Citrix finished off its fiscal year with better-than-expected financial results, bringing momentum into 2020 as it continues to implement three, simultaneous business transformations -- shifting from products to platforms, from on-premise to cloud, and from perpetual business to a subscription model. Its strong Q4 and FY2019 results reflected strong demand across both of Citrix's Workspace and Networking solutions.
For the fourth quarter, non-GAAP diluted earnings per share came to $1.71 on revenue of $810 million. For the full year, non-GAAP diluted EPS2 was $5.69 on revenue of $3 billion.
Wall Street was looking for Q4 earnings of $1.68 on revenue of $802.03 million.
Fourth quarter subscription ARR was $743 million, up 41 percent year-over-year, while SaaS ARR was $520 million, up 49 percent year-over-year. Q4 subscription bookings as a percentage of total product bookings was 69 percent, up from 51 percent in Q4 2018.
For the full year, subscription bookings as a percentage of total product bookings was 62 percent, up from 42 percent in 2018.
In a letter to stakeholders, CEO David Henshall highlighted the intelligent features Citrix added to Citrix Workspace in the fourth quarter, calling them "arguably the most significant functionality added to the Workspace in Citrix's history."
"Looking ahead to 2020 and beyond, I am enthusiastic about our opportunity to create the Workspace category and position Citrix to become the preferred way in which people work globally, across all industries," Henshall said. "The opportunity for Citrix is large and growing – and our product position has never been better. With Citrix Workspace with intelligence, we have an opportunity to both continue to grow our historical VDI business – and meaningfully grow broadly across an employee base, beyond our traditional knowledge worker end users."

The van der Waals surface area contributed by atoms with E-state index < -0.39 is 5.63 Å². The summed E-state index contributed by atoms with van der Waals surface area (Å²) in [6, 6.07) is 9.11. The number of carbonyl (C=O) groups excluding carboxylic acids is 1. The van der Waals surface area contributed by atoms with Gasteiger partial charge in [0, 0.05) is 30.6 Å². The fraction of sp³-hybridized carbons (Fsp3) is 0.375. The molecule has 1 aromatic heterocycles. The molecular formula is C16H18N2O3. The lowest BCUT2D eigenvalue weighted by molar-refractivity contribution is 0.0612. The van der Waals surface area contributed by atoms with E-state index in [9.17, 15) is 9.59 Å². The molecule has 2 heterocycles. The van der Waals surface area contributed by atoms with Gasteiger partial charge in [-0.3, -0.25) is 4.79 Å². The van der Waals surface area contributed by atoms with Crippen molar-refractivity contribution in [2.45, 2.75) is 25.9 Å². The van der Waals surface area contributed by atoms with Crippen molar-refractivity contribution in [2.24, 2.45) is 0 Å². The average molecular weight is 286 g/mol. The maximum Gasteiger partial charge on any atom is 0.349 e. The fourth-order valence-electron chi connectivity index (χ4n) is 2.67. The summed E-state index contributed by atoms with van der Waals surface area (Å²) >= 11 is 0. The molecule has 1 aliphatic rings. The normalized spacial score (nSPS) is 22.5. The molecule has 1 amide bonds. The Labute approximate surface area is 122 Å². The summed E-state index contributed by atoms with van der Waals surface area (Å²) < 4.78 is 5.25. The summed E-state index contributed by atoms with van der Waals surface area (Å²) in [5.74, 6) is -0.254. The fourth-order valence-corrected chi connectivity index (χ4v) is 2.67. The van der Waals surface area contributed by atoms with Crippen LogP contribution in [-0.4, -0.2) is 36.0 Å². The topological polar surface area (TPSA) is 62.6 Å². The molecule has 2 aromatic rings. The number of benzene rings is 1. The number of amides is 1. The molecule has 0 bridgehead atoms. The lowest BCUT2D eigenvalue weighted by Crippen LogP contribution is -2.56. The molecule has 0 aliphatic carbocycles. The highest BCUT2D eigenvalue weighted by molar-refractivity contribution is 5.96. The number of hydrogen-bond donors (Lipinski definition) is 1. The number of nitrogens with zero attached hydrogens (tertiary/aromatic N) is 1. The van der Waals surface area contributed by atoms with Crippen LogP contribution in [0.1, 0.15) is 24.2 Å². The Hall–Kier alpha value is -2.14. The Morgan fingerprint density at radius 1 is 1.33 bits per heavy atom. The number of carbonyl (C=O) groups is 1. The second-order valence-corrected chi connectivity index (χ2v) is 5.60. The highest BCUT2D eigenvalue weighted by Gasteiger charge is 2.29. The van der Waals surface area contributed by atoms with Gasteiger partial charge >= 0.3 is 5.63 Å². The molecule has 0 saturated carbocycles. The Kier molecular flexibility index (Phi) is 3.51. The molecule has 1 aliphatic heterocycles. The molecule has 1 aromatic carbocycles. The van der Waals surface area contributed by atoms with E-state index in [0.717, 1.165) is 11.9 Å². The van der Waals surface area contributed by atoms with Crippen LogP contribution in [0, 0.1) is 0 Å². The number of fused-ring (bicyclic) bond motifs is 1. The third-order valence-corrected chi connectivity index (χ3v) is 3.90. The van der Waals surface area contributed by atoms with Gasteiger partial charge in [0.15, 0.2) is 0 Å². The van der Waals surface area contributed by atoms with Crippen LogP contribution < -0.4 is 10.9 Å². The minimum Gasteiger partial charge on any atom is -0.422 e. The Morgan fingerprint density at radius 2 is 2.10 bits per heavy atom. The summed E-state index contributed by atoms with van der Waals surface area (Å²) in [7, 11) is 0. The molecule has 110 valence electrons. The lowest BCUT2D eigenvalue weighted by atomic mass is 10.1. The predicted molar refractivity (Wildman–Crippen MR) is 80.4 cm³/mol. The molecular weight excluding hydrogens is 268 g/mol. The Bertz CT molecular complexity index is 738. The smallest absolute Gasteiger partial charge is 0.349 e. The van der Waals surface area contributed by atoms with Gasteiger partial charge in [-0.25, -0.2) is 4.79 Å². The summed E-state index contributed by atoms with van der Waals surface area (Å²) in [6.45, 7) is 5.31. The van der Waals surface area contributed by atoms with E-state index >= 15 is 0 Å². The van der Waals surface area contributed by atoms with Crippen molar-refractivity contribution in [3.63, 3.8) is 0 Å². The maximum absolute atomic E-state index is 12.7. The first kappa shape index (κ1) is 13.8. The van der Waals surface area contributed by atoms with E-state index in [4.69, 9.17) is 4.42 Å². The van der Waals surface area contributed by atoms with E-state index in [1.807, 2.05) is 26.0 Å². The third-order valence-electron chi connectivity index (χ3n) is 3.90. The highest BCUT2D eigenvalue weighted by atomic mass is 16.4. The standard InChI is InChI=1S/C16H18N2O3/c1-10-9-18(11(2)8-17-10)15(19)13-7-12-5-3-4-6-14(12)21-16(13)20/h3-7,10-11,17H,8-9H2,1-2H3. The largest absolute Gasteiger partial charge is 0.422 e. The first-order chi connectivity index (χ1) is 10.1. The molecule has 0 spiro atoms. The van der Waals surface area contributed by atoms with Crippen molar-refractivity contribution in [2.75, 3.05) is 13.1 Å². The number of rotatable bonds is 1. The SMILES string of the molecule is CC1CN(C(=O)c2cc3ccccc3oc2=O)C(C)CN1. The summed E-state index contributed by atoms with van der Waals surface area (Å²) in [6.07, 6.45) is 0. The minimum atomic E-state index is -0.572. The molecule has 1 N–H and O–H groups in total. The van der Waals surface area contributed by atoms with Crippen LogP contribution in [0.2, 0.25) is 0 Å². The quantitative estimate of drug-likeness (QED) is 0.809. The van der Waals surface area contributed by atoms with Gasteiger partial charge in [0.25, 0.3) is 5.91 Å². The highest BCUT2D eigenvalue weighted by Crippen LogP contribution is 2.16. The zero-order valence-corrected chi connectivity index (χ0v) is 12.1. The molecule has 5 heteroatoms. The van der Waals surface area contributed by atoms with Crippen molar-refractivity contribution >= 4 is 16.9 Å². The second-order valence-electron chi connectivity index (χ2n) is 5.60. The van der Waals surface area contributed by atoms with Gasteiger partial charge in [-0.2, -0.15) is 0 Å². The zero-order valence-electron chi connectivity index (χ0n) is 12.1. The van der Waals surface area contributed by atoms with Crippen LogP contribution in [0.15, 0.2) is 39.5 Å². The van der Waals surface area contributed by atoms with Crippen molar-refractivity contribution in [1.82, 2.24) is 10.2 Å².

Citrix also reported that its board of directors increased its share repurchase authorization by $1 billion, bringing the total remaining authorization to approximately $1.75 billion.
Meanwhile, industrial IOT leader PTC reported its first quarter financial results, beating expectations thanks in part to to momentum in its core CAD and PLM business.
Non-GAAP earnings per share came to 57 cents on revenue of $356.11 million.
Wall Street was looking for earnings of 44 cents on revenue of $342.16 million.
"PTC is entering this new decade with a robust portfolio that positions us to deliver an impressive combination of growth and profitability," CEO James Heppelmann said in a statement.
In addition to highlighting PTC's core business, Heppelmann noted that the company's IOT and AR businesses continue to generate very strong growth.
PTC's ARR was $1.16 billion, up 11 percent compared to Q1 2019.
Texas Instruments published its fourth quarter financial report, with mixed results.
The company, which makes analog and embedded semiconductor chips, reported Q4 earnings per share of $1.12. Revenue came to $3.35 billion, down 10 percent from the same quarter a year ago.
Full-year earnings came to $5.24 on revenue of $14.38 million.
Analysts were looking for Q4 earnings of $1.02 on revenue of $3.22 billion.
Within Texas Instruments' core businesses, Analog revenue declined 5 percent in Q4, while Embedded Processing declined 20 percent from the same quarter a year ago.